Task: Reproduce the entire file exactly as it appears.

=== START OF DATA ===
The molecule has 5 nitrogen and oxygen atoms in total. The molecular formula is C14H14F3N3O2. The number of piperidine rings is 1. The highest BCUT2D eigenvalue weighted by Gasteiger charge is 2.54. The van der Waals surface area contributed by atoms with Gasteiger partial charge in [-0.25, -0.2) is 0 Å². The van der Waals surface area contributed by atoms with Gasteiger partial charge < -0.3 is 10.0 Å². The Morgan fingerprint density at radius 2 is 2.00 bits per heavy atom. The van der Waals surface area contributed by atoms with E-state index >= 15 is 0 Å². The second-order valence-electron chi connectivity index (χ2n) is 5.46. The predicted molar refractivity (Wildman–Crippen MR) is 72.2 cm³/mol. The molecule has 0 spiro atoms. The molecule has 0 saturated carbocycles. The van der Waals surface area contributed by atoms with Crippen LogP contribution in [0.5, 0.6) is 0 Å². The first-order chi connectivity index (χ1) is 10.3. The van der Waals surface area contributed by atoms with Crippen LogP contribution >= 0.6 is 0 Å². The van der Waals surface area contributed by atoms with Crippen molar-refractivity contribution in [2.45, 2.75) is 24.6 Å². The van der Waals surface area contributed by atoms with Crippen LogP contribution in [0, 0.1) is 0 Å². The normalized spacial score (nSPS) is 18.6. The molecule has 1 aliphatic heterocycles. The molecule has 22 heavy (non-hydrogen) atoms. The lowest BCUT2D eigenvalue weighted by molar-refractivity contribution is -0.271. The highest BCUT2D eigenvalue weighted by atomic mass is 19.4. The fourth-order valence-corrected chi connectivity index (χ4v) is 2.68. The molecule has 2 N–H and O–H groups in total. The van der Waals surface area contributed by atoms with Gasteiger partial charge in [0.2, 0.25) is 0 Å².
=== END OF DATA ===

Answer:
The molecule has 5 nitrogen and oxygen atoms in total. The molecular formula is C14H14F3N3O2. The number of piperidine rings is 1. The highest BCUT2D eigenvalue weighted by Gasteiger charge is 2.54. The van der Waals surface area contributed by atoms with Gasteiger partial charge in [-0.25, -0.2) is 0 Å². The van der Waals surface area contributed by atoms with Gasteiger partial charge < -0.3 is 10.0 Å². The Morgan fingerprint density at radius 2 is 2.00 bits per heavy atom. The van der Waals surface area contributed by atoms with E-state index >= 15 is 0 Å². The second-order valence-electron chi connectivity index (χ2n) is 5.46. The predicted molar refractivity (Wildman–Crippen MR) is 72.2 cm³/mol. The molecule has 0 spiro atoms. The molecule has 0 saturated carbocycles. The van der Waals surface area contributed by atoms with Crippen LogP contribution in [0.5, 0.6) is 0 Å². The first-order chi connectivity index (χ1) is 10.3. The van der Waals surface area contributed by atoms with Crippen LogP contribution >= 0.6 is 0 Å². The van der Waals surface area contributed by atoms with Crippen molar-refractivity contribution in [2.45, 2.75) is 24.6 Å². The van der Waals surface area contributed by atoms with Crippen LogP contribution in [0, 0.1) is 0 Å². The normalized spacial score (nSPS) is 18.6. The molecule has 1 aliphatic heterocycles. The molecule has 22 heavy (non-hydrogen) atoms. The lowest BCUT2D eigenvalue weighted by molar-refractivity contribution is -0.271. The highest BCUT2D eigenvalue weighted by atomic mass is 19.4. The fourth-order valence-corrected chi connectivity index (χ4v) is 2.68. The molecule has 2 N–H and O–H groups in total. The van der Waals surface area contributed by atoms with Gasteiger partial charge in [0.2, 0.25) is 0 Å².